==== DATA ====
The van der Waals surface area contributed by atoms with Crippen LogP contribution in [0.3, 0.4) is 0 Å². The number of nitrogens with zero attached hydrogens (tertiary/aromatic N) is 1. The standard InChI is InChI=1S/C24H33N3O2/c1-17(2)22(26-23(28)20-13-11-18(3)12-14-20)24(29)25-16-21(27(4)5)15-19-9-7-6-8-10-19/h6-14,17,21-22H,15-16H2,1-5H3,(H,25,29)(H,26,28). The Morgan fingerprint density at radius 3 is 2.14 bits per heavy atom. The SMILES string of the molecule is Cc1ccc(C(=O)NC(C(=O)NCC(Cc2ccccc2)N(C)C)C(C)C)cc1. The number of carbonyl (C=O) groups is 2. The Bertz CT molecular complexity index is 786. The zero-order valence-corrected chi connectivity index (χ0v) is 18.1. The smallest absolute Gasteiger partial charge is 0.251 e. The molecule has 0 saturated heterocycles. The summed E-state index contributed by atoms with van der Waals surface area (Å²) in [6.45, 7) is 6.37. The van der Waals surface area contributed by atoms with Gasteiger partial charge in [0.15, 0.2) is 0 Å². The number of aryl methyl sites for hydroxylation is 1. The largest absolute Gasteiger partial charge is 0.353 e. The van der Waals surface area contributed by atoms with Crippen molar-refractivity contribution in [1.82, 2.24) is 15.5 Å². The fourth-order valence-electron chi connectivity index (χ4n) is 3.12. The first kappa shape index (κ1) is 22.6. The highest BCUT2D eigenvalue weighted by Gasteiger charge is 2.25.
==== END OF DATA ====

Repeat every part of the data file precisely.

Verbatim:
The van der Waals surface area contributed by atoms with Crippen LogP contribution in [0.3, 0.4) is 0 Å². The number of nitrogens with zero attached hydrogens (tertiary/aromatic N) is 1. The standard InChI is InChI=1S/C24H33N3O2/c1-17(2)22(26-23(28)20-13-11-18(3)12-14-20)24(29)25-16-21(27(4)5)15-19-9-7-6-8-10-19/h6-14,17,21-22H,15-16H2,1-5H3,(H,25,29)(H,26,28). The Morgan fingerprint density at radius 3 is 2.14 bits per heavy atom. The SMILES string of the molecule is Cc1ccc(C(=O)NC(C(=O)NCC(Cc2ccccc2)N(C)C)C(C)C)cc1. The number of carbonyl (C=O) groups is 2. The Bertz CT molecular complexity index is 786. The zero-order valence-corrected chi connectivity index (χ0v) is 18.1. The smallest absolute Gasteiger partial charge is 0.251 e. The molecule has 0 saturated heterocycles. The summed E-state index contributed by atoms with van der Waals surface area (Å²) in [6.45, 7) is 6.37. The van der Waals surface area contributed by atoms with Gasteiger partial charge in [0.15, 0.2) is 0 Å². The number of aryl methyl sites for hydroxylation is 1. The largest absolute Gasteiger partial charge is 0.353 e. The van der Waals surface area contributed by atoms with Crippen molar-refractivity contribution in [1.82, 2.24) is 15.5 Å². The fourth-order valence-electron chi connectivity index (χ4n) is 3.12. The first kappa shape index (κ1) is 22.6. The highest BCUT2D eigenvalue weighted by Gasteiger charge is 2.25.